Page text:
Not long ago, I was asked to run a workshop for a group of administrators to address the issue of “carrot and stick” management in their school district. I encouraged them to brainstorm ways to prevent behavior problems in their schools, instead of spending their time sopping up metaphorical spilled milk. Yet after only a few hours of group work, one of the principals called me over to his table and whispered, “I’m totally lost.”
When I asked him to clarify his face went blank. “Look, I can’t think of any way to curb behavior without punishments and rewards. My brain just doesn’t think like that.”
I hear similar stories from teachers and administrators throughout the world, and honestly, they’re right. Their brains don’t work like that. Yet. Growing up, detention and rewards were as much a fixture of my public education as chalkboards, school busses, and cafeteria milk. Most of us were raised with carrots and sticks, and at school, we learned to manage classrooms, then whole districts with the same philosophy. Clearly, we know how to manage, but management will only get us so far. The real question becomes: do you know how to be a leader in the prevention of unwanted behavior?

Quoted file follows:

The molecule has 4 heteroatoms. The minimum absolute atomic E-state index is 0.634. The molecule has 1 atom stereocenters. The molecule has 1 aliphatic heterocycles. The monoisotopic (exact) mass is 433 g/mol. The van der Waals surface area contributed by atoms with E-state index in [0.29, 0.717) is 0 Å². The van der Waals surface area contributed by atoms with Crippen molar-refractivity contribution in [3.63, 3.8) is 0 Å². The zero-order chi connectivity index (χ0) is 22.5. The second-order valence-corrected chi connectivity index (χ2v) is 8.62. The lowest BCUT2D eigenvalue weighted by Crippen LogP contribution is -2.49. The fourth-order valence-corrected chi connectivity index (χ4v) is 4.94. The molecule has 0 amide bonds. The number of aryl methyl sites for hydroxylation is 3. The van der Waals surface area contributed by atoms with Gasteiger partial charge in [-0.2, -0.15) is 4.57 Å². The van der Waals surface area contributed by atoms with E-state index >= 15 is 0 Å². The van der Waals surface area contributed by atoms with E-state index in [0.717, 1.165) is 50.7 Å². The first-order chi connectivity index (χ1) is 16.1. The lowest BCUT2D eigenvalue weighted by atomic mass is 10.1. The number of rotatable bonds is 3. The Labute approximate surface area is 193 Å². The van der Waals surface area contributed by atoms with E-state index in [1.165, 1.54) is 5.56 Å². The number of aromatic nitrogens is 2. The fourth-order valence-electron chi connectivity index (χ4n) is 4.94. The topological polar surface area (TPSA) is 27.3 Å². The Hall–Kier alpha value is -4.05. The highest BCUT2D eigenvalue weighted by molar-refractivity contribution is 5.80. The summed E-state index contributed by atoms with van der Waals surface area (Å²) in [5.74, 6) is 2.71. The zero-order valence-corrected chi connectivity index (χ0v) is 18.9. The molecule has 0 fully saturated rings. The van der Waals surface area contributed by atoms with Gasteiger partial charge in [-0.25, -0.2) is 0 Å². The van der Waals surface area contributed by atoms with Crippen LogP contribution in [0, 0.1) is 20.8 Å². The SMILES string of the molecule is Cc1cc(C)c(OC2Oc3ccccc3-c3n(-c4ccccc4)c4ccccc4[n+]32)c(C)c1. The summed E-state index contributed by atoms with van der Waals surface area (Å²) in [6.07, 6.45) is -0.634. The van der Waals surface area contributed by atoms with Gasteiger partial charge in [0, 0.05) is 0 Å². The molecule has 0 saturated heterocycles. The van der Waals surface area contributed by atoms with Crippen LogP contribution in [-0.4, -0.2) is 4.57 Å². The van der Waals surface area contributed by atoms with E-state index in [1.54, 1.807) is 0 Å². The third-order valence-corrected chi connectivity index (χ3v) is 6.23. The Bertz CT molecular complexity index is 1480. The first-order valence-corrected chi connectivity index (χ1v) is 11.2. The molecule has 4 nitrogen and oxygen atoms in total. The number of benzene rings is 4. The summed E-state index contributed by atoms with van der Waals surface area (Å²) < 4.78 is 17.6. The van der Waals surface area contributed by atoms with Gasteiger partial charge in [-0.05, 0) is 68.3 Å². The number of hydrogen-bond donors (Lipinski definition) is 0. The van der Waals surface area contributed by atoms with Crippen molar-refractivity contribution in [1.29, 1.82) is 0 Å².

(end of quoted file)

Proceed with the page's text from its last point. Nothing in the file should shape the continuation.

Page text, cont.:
“First of all,” I told the confused principal, “you have to change the situation.” The easiest way to start is to simply pay attention to where you spend your time. Leave the current systems in place to allow them to focus on doing the job of managing the situation. Don’t schedule more meetings to determine punishments for tardies or reward systems for honor roll students. Instead, take that time and use it to study the situation. Why do students show up late to class, act out on the bus, or disrespect the young English teacher?
Sandy Powlege, a veteran of bus discipline and author of the story The Bus Blues, started simply by gathering data on the current situation. She then invited all the bus-riding students and their bus drivers to a meeting, where she presented them with the number of bus driver complaints for the previous year: 469. They were shocked. By leading them through a few tools—including a Five Whys, Affinity Diagram, and Plus Delta—Sandy helped them identify why they wanted better bus rides, and how to go about getting them. She continued to record data for the following year, monitoring the situation, and at the end was thrilled to see the number of complaints drop from 469 to a mere 43.
Like Sandy, we must begin to think upstream. How can you prevent this behavior from happening in the first place? What systems do you have in place for the first week of school, the first day of a new class? How can you begin training students to act in the way you actually want instead of letting the behavior happen, and then trying to manage the result? The term “discipline” actually means “training,” so begin to think about all discipline steps as just another way to train students to follow through with the right behavior.
Just like the principal had to switch his own thinking, we must begin retraining the way we all think about punishments and rewards.
David P. Langford
CEO, Langford International, Inc.
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